General discussion


All about gaming

By acl33d ·
Hi to all experts out there, I have some doubts that I hope any help & advise will be valuable to me. I am helping my nephew on his gaming needs. What does it takes to built a robust gaming PC?
Is AMD or Intel PC most prefer for gaming? Apparently, AMD got heated out easily & you need some sort of water to be installed inside the system for cooling effect. Is that true? What kind of video card is recommended? My nephew is playing World of Warcraft and he is looking into building a system this weekend. Appreciate for any suggestions..

This conversation is currently closed to new comments.

Thread display: Collapse - | Expand +

All Comments

Collapse -

I'm looking too

by Steffi28 In reply to All about gaming

I've been looking at building a new PC or maybe buying a new laptop, i play WOW very often too and i think the best graphics card thats value for money atm is the NVidia GoForce 7000 series thats what im looking at anyway, if hes looking for a good system for WOW 2g RAM is almost definitely needed 1g will suffice, but with the upcoming upgrade I think it will be better to have 2g. I dont know much more than that but ill be keeping an eye on your post cos im interested too :)

Collapse -

OK here's some personal preferences for this

by Deadly Ernest In reply to All about gaming

First from the official web site the requirements are


PC System Requirements

* OS: Windows 2000 (Service Pack 4); Windows XP (Service Pack 2)
* Processor: Intel Pentium3 800MHz or AMD Athlon 800MHz
* Memory:
o 512 MB RAM,
o 1GB RAM is recommended
* Video:
o Minimum: 32MB 3D graphics processor with Hardware Transform and Lighting, such as an NVIDIA GeForce 2 class card or above.
o Recommended: 64MB VRAM 3D graphics processor with Vertex and Pixel Shader capability, such as an NVIDIA GeForce FX 5700 class card or above.
* Sound: DirectX compatible sound card

Mac System Requirements

* OS: Mac OS X 10.3.9 or newer required
* Processor:
o 933MHz G4/G5 processor,
o 1.8GHz G5/Intel or better recommended
* RAM:
o 512MB RAM,
o 1GB DDR RAM is recommended
* Video:
o NVIDIA or ATI graphics processor with 32MB VRAM,
o 64MB VRAM recommended

All Platforms

* Controls: A keyboard and mouse are required. Input devices other than a mouse and keyboard are not supported
* Connectivity:You must have an active broadband internet connection to play.
* Mouse: Multi-button mouse with scroll wheel recommended.

Note: System Requirements are subject to change.

end quote

I'd go with an Intel P4 3 ghz machine with 4 GB RAM and one of the latest 256 MB graphics cards, and a very good monitor say 19" or 21" because the graphics is the majority of the game. A good sata drive and DVD player.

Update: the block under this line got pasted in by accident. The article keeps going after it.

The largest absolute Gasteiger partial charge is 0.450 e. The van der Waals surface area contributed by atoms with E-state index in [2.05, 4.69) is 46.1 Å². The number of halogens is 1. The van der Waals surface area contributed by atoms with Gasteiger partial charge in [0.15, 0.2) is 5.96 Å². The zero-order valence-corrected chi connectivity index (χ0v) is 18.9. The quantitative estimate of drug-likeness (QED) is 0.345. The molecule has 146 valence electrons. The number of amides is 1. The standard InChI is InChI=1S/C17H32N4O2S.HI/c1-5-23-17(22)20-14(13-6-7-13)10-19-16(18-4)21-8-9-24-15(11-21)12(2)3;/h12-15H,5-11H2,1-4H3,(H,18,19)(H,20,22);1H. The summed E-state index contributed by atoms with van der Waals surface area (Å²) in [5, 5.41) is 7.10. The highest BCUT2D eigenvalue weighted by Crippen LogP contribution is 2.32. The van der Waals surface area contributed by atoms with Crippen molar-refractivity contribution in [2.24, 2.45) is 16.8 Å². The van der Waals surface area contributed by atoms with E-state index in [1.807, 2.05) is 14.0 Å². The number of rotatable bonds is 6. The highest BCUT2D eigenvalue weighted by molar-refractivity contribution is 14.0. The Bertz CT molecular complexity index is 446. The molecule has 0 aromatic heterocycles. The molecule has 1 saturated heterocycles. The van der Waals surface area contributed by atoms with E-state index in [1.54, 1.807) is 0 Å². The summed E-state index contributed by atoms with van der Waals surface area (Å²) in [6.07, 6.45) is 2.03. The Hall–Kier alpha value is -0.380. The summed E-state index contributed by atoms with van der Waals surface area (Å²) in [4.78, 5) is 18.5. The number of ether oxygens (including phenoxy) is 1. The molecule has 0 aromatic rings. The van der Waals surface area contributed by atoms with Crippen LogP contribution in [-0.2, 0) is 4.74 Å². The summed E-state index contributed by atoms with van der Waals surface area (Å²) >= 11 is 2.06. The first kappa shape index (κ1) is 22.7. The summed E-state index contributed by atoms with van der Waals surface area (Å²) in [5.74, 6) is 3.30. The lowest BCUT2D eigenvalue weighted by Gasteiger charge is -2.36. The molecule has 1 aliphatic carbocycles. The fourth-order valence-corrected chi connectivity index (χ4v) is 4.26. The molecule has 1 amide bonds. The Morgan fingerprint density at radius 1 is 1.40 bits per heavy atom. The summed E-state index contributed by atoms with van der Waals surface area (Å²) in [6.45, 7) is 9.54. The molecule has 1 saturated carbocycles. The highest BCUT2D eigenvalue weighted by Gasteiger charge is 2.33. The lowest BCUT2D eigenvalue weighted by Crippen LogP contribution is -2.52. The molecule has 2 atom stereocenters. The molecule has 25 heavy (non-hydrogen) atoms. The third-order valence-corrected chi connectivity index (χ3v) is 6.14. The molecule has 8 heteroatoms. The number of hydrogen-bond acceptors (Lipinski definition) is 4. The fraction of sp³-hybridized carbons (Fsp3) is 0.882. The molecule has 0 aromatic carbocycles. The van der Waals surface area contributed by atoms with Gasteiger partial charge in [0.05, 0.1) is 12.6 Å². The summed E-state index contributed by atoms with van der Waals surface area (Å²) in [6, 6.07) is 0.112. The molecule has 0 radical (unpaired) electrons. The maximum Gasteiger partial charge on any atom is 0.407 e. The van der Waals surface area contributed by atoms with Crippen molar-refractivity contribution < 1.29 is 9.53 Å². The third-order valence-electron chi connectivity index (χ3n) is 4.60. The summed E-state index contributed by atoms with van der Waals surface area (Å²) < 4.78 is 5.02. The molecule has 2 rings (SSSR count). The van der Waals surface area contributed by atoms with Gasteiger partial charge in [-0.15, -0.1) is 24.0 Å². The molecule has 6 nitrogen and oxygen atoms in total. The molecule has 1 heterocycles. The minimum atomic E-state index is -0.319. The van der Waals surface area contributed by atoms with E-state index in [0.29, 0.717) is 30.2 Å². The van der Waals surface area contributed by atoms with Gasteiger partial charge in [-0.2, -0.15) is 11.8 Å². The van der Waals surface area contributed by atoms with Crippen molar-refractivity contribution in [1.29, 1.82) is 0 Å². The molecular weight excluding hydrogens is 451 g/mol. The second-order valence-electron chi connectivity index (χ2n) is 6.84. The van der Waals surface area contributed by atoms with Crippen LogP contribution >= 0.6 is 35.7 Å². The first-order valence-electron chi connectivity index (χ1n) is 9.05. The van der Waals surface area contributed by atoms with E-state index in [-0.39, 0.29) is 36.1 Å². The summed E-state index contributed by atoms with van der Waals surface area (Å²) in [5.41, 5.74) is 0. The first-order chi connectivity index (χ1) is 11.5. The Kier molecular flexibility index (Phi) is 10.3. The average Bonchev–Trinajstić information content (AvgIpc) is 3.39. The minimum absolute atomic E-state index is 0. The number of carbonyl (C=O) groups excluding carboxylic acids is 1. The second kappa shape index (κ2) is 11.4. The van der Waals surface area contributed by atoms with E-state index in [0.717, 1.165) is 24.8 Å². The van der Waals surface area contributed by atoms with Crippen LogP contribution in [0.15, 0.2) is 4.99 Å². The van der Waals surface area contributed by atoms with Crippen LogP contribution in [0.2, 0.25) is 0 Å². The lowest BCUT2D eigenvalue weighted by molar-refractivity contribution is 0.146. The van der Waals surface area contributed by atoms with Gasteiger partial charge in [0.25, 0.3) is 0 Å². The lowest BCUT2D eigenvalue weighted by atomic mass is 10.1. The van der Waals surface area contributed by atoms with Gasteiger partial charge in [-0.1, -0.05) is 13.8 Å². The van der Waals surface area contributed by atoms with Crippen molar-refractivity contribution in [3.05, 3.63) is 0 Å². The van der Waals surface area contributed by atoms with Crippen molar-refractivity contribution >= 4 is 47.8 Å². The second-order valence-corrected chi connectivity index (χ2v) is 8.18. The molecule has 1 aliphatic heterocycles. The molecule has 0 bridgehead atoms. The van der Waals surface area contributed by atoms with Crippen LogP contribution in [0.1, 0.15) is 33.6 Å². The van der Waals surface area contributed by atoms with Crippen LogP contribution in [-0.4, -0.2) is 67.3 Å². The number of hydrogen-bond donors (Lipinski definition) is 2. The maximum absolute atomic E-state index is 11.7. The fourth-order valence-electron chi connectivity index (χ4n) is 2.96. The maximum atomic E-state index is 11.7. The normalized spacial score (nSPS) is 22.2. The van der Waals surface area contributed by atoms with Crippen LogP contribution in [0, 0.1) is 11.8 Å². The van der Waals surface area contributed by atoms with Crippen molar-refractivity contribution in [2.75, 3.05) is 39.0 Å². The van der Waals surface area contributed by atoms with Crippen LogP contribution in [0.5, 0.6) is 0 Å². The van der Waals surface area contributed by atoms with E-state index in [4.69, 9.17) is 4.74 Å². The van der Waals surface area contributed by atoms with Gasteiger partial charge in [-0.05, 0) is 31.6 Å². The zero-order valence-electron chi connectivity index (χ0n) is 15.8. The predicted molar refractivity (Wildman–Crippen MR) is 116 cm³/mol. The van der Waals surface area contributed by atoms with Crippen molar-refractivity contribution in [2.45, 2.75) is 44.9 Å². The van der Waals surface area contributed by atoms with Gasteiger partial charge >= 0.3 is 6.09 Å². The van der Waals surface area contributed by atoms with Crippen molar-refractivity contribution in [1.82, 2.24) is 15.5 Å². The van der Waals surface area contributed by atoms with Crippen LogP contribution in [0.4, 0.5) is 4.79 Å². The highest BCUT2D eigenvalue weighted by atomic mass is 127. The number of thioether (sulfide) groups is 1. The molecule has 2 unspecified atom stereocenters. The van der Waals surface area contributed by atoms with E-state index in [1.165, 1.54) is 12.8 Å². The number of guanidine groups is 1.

Don't, I say don't, buy a Dell, HP, IBM or any name brand PC - go to a local shop that will build this for you, ask around and find one with a good rep. Make sure they use generic parts. Problem with Dell, HP, etc is upgrades and spare parts later.

Now they say W2K or Win XP. Personally I'd try using Ubuntu Linux and buy Crossover to run it on first. But if you must go Windows, then Win 2K, it has less troubles with WGA than XP.

And a good, wide, high speed Broadband Internet, the faster, the less likely you'll get killed easily.

Collapse -


by gsquared In reply to OK here's some personal p ...

Having actually played WoW on machines as specced by Ernest, I have to say they don't perform well.

Yes, they meet Blizzard's minimum, but the game-play ends up choppy.

Your connection speed is actually less important in WoW than your CPU. Blizzard put a heavy burden on the CPU and video card and has a very, very bandwidth-efficient game going. I've played on dial-up and it was a little choppy, but not as bad as with too little RAM or a low-RAM video card.

For the video card, unless you plan to turn off all the glitter and all the video options, don't go less than 128. Going below 256 Meg on the video card means you have to go with the default options. If you want the game to really look good and to have all the glitter (and, let's face it, video games are all about the glitter and glitz), go 512 on the video card.

Definitely don't go below P4/AMD Athlon on the CPU. The game will run, but it's more like the game will walk ... slowly. You won't get rear-ended by a glacier, but it can sure feel like it.

All of this is based on actual experience with World of Warcraft on about a dozen different computers.

(I built my current computer to top-of-the line specs, including 2 Gig of RAM, 3.2 GHz processor dual-core processor [violated my own advice on that one, but there are other things than games running on this machine], 512 Meg video card, SATA-2 [yes, I realize that's not the official name] HDD, etc., for about $600. Off-the-shelf, it would have cost closer to $3,000.)